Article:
Scientists in the Tissue Engineering Research Group at the University of Saskatchewan, Canada, have made progress in the treatment of damaged peripheral nerves using 3D printing. Their findings showed that 3D printed tissue scaffolds could be used to repair, or regenerate damaged nerves connecting the spine and the brain to the rest of the body.
Peripheral nerve trauma
The peripheral nervous system (PNS) is a network of nerves connecting the central nervous system to the entire human body. Damage to the PNS is among one of the most common forms of nerve trauma. Roughly 20 million Americans suffer from peripheral nerve damage, and up to 70% of diabetic patients have some nerve damage.
Currently, there are two methods used to repair damage to the nerves: nerve coaptation and autografts. But both methods have proved inadequate, as the gap between the damaged nerves may be too large, or the donor area could be disease prone. In such cases, the healing process is disrupted and surgery becomes necessary.
Scientists at Saskatchewan have shown that 3D printed Schwann cell-encapsulated tissue scaffold could be a viable alternative to the autograft technique used to treat damaged nerves.
Bioprinted tissue scaffolds
Tissue scaffolds are 3D printed structures that help facilitate the spread, migration, and proliferation of the cells. These support structures act as a bridge to fill the gap between the damaged nerves and promote the healing process. Such scaffolds have been developed before in this field, but their use remains limited due to currently available biomaterials and fabrication techniques.
At Saskatchewan, researchers concocted a composite hydrogel of alginate, fibrin, hyaluronic acid, and/or RGD peptide. The novel composite produced a low-viscosity solution and provided an ideal environment for sustaining live cells.
Using this material, the researchers employed an elaborate 3D bioprinting process to improve the quality of cell scaffold production. First, tissue scaffolds were 3D printed via extrusion using an EnvisionTEC Bioplotter, EnvisionTEC. Subsequently, the scaffolds were submerged for crosslinking and solidification of the hydrogel ingredients.
The scaffolds produced in this research proved to be mechanically more stable than the scaffold printed with previous hydrogel materials available and showed greater cell viability.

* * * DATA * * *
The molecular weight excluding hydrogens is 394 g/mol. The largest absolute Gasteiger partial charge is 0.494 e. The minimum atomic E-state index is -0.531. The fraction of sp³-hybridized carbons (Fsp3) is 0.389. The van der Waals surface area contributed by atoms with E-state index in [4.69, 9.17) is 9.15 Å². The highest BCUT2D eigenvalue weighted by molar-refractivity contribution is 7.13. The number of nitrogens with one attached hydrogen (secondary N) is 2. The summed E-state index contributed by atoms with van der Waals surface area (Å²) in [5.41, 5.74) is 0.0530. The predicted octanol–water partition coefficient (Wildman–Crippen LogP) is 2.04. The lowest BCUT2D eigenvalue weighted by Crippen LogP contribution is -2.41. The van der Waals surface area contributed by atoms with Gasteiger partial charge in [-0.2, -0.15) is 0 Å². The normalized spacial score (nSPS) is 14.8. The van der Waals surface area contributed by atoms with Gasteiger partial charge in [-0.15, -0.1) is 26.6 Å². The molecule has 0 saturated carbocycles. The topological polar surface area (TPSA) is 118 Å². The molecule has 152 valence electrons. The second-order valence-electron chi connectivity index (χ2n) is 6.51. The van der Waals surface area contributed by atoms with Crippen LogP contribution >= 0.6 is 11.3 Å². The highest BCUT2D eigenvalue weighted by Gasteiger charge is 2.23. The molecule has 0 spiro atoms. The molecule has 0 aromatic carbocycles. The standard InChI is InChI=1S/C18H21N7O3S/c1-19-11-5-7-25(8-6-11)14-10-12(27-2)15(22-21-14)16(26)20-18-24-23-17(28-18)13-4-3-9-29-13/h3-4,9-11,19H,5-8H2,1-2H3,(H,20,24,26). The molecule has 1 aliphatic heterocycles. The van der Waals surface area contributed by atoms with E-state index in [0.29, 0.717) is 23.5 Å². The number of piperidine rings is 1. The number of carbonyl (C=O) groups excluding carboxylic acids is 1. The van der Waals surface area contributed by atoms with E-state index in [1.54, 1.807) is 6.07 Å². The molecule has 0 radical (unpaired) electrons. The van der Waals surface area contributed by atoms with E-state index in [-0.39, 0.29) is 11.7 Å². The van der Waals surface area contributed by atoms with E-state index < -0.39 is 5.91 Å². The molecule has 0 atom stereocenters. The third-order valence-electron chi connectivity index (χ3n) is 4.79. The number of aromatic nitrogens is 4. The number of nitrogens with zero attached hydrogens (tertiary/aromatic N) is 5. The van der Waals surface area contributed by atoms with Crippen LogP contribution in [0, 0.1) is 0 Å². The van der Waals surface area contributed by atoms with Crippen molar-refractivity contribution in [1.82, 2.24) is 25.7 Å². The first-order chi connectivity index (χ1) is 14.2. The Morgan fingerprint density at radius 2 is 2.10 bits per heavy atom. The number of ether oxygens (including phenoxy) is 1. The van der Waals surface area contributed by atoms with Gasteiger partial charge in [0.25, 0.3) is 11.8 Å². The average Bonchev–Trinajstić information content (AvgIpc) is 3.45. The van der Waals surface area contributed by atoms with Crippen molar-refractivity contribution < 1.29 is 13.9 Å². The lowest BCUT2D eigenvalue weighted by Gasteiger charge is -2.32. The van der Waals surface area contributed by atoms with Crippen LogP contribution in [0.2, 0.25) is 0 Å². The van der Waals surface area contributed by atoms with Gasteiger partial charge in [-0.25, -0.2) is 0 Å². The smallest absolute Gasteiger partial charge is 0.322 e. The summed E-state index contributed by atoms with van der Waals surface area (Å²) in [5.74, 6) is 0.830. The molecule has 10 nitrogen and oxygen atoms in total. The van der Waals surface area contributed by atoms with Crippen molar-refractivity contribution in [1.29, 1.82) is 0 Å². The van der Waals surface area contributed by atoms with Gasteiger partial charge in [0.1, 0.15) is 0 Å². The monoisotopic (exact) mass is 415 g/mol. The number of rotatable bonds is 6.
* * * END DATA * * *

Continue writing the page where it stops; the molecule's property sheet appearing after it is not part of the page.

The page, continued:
Schwann cells and nerve regeneration
To prove the material and method was viable for nerve growth, the researchers added Schwann cells to the 3D bioprinted scaffolds. Schwann cells are any of the cells in the peripheral nervous system which promote axonal regeneration. An axon is a thin, long, thread-like nerve through which information travels to neurons, muscles and glands, in the form of electrical impulse. In case of damage to the nerves, Schwann cells promote repair and recovery of the axons.
Results showed that the Saskatchewan material formulation and method promotes alignment of Schwann cells inside the scaffold and greater cell viability: “more than 89% of cells were alive in both the 40FAH and FRAH scaffolds at day 1, and this number increased to over 95% by day 4 and 10”.
3D printed cells and brain disease
Use of 3D printing technology is not new in the field of biomedicine or neuroscience. 3D printed cells have been developed which could restore heart health after damage sustained by a heart attack. 3D bioprinting has also created an opportunity to better understand the causes of brain disease.
The research discussed in this article is published online in Biofabrication journal, in a paper titled “3D bioprinting of scaffolds with living Schwann cells for potential nerve tissue engineering applications.” It is co-authored by Liqun Ning, Haoying Sun, Tiphanie Lelong, Romain Guilloteau, Ning Zhu, David J Schreyer and Xiongbiao Chen.
Featured image shows human central nervous system. Photo via PathLabs Ltd